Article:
Editors note: excellent.
WASHINGTON (Reuters) - President Donald Trump said on Thursday he did not plan to meet with Chinese President Xi Jinping before a March 1 deadline set by the two countries to achieve a trade deal.
[Jeff Mason, Steve Holland | February 7, 2019 | Reuters ]
U.S. President Donald Trump and China's President Xi Jinping chat as they walk along the front patio of the Mar-a-Lago estate after a bilateral meeting in Palm Beach, Florida, U.S., April 7, 2017. REUTERS/Carlos Barria
Asked by a reporter whether there would be a meeting before the deadline, Trump said: “No.”
When asked whether there would be a meeting in the next month or so, Trump said: “Not yet. Maybe.”
The remarks confirmed comments from administration officials who said the two men were unlikely to meet before the deadline, dampening hopes of a quick trade pact and sparking a drop in U.S stock markets. Trump has said previously he would need to meet with Xi to seal a final deal.
Late last year China and the United States agreed to take a 90-day hiatus in their trade war to negotiate an agreement. Another round of talks is scheduled for next week in Beijing.
White House economic adviser Larry Kudlow told reporters that the leaders of the two economic superpowers could still meet at a later date.
“At some point the two presidents will meet, that is what Mr. Trump has been saying. But that is off in the distance still at the moment,” he said.
The news prompted a sharp selloff in U.S. stocks, dashing the optimism that had been building that the countries were progressing toward a deal before tariffs on Chinese imports rise to 25 percent after the March 1 deadline.
The S&P 500 Index tumbled to its low of the day, down 1.6 percent in its biggest drop in more than a month. Treasury bond yields dropped as investors sought safety in sovereign U.S. debt. The benchmark 10-year yield slid 4 basis points to 2.66 percent, the lowest in nearly a week.
“I could see where that would impact the markets because obviously we had a lift in the month of January from optimism surrounding these trade talks,” said Peter Jankovskis, co-chief investment officer at OakBrook Investments LLC in Lisle, Illinois.
U.S. Trade Representative Robert Lighthizer and U.S. Treasury Secretary Steven Mnuchin are leaving for talks in China on Monday, one of the administration officials said.
The United States is pressing China to make major reforms, including on structural issues related to how it treats U.S. companies doing business there. Washington accuses China of stealing U.S. intellectual property and forcing American companies to share their technology. China denies the accusations.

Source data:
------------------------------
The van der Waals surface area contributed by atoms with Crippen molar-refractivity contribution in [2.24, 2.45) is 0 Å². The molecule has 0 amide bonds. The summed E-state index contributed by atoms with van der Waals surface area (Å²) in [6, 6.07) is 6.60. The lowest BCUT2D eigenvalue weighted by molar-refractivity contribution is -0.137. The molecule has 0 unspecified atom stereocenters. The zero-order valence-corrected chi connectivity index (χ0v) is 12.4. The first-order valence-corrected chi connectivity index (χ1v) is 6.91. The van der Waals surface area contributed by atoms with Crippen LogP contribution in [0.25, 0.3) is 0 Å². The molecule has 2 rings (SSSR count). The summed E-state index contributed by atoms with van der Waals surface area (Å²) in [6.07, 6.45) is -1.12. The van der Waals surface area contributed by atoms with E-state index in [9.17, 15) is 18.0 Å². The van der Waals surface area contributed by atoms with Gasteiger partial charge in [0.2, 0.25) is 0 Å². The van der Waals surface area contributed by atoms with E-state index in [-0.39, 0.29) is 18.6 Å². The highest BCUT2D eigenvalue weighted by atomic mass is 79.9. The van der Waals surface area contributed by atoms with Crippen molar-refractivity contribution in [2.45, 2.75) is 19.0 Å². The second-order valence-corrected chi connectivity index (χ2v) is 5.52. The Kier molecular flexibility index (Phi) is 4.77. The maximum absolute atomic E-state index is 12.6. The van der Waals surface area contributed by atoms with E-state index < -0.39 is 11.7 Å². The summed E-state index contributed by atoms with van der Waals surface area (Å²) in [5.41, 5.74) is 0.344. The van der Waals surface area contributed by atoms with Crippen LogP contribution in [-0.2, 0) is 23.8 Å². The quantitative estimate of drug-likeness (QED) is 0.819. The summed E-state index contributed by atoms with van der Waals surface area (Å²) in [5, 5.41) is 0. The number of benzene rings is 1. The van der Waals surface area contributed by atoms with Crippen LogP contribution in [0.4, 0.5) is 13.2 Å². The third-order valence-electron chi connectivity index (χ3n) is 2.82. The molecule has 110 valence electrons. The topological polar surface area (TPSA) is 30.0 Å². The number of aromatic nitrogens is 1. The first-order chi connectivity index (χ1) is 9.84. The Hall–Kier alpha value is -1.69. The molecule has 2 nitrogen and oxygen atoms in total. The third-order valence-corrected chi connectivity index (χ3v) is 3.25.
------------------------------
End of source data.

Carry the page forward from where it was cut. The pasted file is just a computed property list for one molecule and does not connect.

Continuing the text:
Trump said in his State of the Union address on Tuesday that any new trade deal with Beijing “must include real, structural change to end unfair trade practices.”
Such reforms have been a sticking point in talks so far.
Lighthizer told reporters at the conclusion of a round of talks in Washington last week that the two leaders may not meet if the negotiations had not progressed sufficiently.
“If we don’t make headway between now and then, my advice would be we can’t fit. But if we do make headway, and the president thinks we’re close enough that he can close the deal on major issues, then I think he’ll want to have a meeting and do that,” he told reporters. “I have complete confidence in the president, both to close a deal if we get to that point, but also to make that judgment.”
Trump has vowed to increase U.S. tariffs on $200 billion worth of Chinese imports to 25 percent from 10 percent currently if the two sides cannot reach a deal by 12:01 a.m. (0501 GMT) on March 2.
CNBC reported that the tariffs were likely to remain at the 10 percent rate. Three sources familiar with the matter indicated that report was wrong. The president has said repeatedly that the tariffs would go up if no deal has been reached, and that position has not changed, one source said.
Lighthizer said last week that tariffs had not been a subject of the talks.
Reporting by Jeff Mason and Steve Holland; additional reporting by Alexandra Alper; Editing by Lisa Shumaker